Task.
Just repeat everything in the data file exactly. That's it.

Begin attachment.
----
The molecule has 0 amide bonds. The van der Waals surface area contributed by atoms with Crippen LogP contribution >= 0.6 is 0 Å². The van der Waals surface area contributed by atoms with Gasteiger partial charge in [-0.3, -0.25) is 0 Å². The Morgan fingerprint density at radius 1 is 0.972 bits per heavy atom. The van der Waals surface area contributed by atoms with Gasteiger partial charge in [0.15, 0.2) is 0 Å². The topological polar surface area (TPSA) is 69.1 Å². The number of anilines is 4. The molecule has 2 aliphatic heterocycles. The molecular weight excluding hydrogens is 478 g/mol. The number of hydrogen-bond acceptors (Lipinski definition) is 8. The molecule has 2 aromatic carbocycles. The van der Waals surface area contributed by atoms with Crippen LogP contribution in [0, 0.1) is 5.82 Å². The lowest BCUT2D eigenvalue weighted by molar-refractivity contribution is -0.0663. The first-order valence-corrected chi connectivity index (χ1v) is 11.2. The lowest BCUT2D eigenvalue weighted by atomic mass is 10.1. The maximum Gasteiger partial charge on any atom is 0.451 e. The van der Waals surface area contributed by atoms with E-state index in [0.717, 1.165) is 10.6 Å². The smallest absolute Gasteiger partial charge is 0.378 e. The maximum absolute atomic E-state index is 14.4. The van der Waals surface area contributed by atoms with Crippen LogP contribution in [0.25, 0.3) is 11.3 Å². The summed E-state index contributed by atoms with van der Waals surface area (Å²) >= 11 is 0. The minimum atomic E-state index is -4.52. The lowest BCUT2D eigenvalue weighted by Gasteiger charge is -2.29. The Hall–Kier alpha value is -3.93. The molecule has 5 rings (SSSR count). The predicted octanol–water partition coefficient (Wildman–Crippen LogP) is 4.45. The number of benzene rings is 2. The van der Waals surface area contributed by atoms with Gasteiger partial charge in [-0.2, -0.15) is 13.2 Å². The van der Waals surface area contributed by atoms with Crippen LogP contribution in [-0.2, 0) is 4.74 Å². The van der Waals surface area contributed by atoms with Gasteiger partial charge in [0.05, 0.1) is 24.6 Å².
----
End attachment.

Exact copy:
The molecule has 0 amide bonds. The van der Waals surface area contributed by atoms with Crippen LogP contribution >= 0.6 is 0 Å². The van der Waals surface area contributed by atoms with Gasteiger partial charge in [-0.3, -0.25) is 0 Å². The Morgan fingerprint density at radius 1 is 0.972 bits per heavy atom. The van der Waals surface area contributed by atoms with Gasteiger partial charge in [0.15, 0.2) is 0 Å². The topological polar surface area (TPSA) is 69.1 Å². The number of anilines is 4. The molecule has 2 aliphatic heterocycles. The molecular weight excluding hydrogens is 478 g/mol. The number of hydrogen-bond acceptors (Lipinski definition) is 8. The molecule has 2 aromatic carbocycles. The van der Waals surface area contributed by atoms with Crippen LogP contribution in [0, 0.1) is 5.82 Å². The lowest BCUT2D eigenvalue weighted by molar-refractivity contribution is -0.0663. The first-order valence-corrected chi connectivity index (χ1v) is 11.2. The lowest BCUT2D eigenvalue weighted by atomic mass is 10.1. The maximum Gasteiger partial charge on any atom is 0.451 e. The van der Waals surface area contributed by atoms with E-state index in [0.717, 1.165) is 10.6 Å². The smallest absolute Gasteiger partial charge is 0.378 e. The maximum absolute atomic E-state index is 14.4. The van der Waals surface area contributed by atoms with Crippen LogP contribution in [0.25, 0.3) is 11.3 Å². The summed E-state index contributed by atoms with van der Waals surface area (Å²) >= 11 is 0. The minimum atomic E-state index is -4.52. The lowest BCUT2D eigenvalue weighted by Gasteiger charge is -2.29. The Hall–Kier alpha value is -3.93. The molecule has 5 rings (SSSR count). The predicted octanol–water partition coefficient (Wildman–Crippen LogP) is 4.45. The number of benzene rings is 2. The van der Waals surface area contributed by atoms with Gasteiger partial charge in [-0.2, -0.15) is 13.2 Å². The van der Waals surface area contributed by atoms with Crippen LogP contribution in [-0.2, 0) is 4.74 Å². The van der Waals surface area contributed by atoms with Gasteiger partial charge in [0.05, 0.1) is 24.6 Å².